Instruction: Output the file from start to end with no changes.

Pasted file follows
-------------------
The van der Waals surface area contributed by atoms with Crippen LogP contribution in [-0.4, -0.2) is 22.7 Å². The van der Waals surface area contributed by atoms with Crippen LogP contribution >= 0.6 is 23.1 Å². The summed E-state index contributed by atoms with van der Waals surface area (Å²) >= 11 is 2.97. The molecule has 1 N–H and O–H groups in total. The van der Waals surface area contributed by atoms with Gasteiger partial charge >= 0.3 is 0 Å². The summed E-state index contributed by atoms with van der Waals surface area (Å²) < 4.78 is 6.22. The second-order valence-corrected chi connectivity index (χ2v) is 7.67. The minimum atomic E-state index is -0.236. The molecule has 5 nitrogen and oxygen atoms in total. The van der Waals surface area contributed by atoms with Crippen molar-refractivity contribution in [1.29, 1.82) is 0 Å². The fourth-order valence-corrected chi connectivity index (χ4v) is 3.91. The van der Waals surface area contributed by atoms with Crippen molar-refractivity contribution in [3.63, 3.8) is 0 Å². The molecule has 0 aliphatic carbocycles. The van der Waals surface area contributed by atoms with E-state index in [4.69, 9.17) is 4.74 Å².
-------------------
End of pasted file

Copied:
The van der Waals surface area contributed by atoms with Crippen LogP contribution in [-0.4, -0.2) is 22.7 Å². The van der Waals surface area contributed by atoms with Crippen LogP contribution >= 0.6 is 23.1 Å². The summed E-state index contributed by atoms with van der Waals surface area (Å²) >= 11 is 2.97. The molecule has 1 N–H and O–H groups in total. The van der Waals surface area contributed by atoms with Gasteiger partial charge >= 0.3 is 0 Å². The summed E-state index contributed by atoms with van der Waals surface area (Å²) < 4.78 is 6.22. The second-order valence-corrected chi connectivity index (χ2v) is 7.67. The minimum atomic E-state index is -0.236. The molecule has 5 nitrogen and oxygen atoms in total. The van der Waals surface area contributed by atoms with Crippen molar-refractivity contribution in [1.29, 1.82) is 0 Å². The fourth-order valence-corrected chi connectivity index (χ4v) is 3.91. The van der Waals surface area contributed by atoms with Crippen molar-refractivity contribution in [3.63, 3.8) is 0 Å². The molecule has 0 aliphatic carbocycles. The van der Waals surface area contributed by atoms with E-state index in [4.69, 9.17) is 4.74 Å².